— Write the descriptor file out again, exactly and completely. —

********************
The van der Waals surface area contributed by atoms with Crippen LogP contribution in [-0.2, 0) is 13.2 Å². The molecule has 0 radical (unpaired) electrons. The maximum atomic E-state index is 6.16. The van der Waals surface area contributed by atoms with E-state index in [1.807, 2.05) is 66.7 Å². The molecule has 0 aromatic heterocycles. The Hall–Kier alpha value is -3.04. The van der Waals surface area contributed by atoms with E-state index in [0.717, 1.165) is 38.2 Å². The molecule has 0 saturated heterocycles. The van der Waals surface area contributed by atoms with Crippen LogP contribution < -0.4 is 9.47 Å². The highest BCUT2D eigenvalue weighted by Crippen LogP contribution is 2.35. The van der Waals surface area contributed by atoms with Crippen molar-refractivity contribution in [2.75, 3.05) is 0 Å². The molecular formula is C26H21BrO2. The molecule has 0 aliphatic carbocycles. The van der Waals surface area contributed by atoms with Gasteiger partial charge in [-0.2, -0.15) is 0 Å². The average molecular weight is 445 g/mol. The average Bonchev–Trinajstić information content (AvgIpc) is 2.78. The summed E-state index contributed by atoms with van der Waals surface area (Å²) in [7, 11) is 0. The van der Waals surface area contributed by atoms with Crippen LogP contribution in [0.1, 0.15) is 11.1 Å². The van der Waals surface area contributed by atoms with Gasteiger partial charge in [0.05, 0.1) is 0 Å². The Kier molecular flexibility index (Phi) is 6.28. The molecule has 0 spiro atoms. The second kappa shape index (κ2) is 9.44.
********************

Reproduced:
The van der Waals surface area contributed by atoms with Crippen LogP contribution in [-0.2, 0) is 13.2 Å². The molecule has 0 radical (unpaired) electrons. The maximum atomic E-state index is 6.16. The van der Waals surface area contributed by atoms with E-state index in [1.807, 2.05) is 66.7 Å². The molecule has 0 aromatic heterocycles. The Hall–Kier alpha value is -3.04. The van der Waals surface area contributed by atoms with E-state index in [0.717, 1.165) is 38.2 Å². The molecule has 0 saturated heterocycles. The van der Waals surface area contributed by atoms with Crippen LogP contribution < -0.4 is 9.47 Å². The highest BCUT2D eigenvalue weighted by Crippen LogP contribution is 2.35. The van der Waals surface area contributed by atoms with Crippen molar-refractivity contribution in [2.75, 3.05) is 0 Å². The molecular formula is C26H21BrO2. The molecule has 0 aliphatic carbocycles. The van der Waals surface area contributed by atoms with Gasteiger partial charge in [-0.2, -0.15) is 0 Å². The average molecular weight is 445 g/mol. The average Bonchev–Trinajstić information content (AvgIpc) is 2.78. The summed E-state index contributed by atoms with van der Waals surface area (Å²) in [7, 11) is 0. The van der Waals surface area contributed by atoms with Crippen LogP contribution in [0.1, 0.15) is 11.1 Å². The van der Waals surface area contributed by atoms with Gasteiger partial charge in [0.05, 0.1) is 0 Å². The Kier molecular flexibility index (Phi) is 6.28. The molecule has 0 spiro atoms. The second kappa shape index (κ2) is 9.44.